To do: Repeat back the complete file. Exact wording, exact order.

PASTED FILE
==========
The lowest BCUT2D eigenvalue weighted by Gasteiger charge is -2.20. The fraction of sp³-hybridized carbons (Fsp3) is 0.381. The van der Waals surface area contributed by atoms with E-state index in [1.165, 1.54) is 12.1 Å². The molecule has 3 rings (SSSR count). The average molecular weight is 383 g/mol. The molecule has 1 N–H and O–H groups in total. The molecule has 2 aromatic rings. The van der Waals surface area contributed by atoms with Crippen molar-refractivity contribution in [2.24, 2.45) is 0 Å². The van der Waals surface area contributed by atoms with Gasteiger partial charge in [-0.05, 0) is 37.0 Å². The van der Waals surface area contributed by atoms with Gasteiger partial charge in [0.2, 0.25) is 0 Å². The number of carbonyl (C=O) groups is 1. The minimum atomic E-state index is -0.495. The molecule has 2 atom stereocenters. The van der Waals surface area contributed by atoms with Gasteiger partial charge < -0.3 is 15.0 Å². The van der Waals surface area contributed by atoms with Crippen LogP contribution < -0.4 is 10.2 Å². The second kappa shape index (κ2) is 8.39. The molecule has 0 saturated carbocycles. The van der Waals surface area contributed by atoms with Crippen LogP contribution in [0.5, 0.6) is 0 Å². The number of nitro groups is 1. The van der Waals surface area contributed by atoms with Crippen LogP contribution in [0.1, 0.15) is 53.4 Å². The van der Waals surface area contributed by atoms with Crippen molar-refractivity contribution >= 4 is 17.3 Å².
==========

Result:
The lowest BCUT2D eigenvalue weighted by Gasteiger charge is -2.20. The fraction of sp³-hybridized carbons (Fsp3) is 0.381. The van der Waals surface area contributed by atoms with E-state index in [1.165, 1.54) is 12.1 Å². The molecule has 3 rings (SSSR count). The average molecular weight is 383 g/mol. The molecule has 1 N–H and O–H groups in total. The molecule has 2 aromatic rings. The van der Waals surface area contributed by atoms with Crippen molar-refractivity contribution in [2.24, 2.45) is 0 Å². The van der Waals surface area contributed by atoms with Gasteiger partial charge in [-0.05, 0) is 37.0 Å². The van der Waals surface area contributed by atoms with Gasteiger partial charge in [0.2, 0.25) is 0 Å². The number of carbonyl (C=O) groups is 1. The minimum atomic E-state index is -0.495. The molecule has 2 atom stereocenters. The van der Waals surface area contributed by atoms with Gasteiger partial charge < -0.3 is 15.0 Å². The van der Waals surface area contributed by atoms with Crippen LogP contribution < -0.4 is 10.2 Å². The second kappa shape index (κ2) is 8.39. The molecule has 0 saturated carbocycles. The van der Waals surface area contributed by atoms with Crippen LogP contribution in [0.5, 0.6) is 0 Å². The number of nitro groups is 1. The van der Waals surface area contributed by atoms with Crippen LogP contribution in [0.1, 0.15) is 53.4 Å². The van der Waals surface area contributed by atoms with Crippen molar-refractivity contribution >= 4 is 17.3 Å².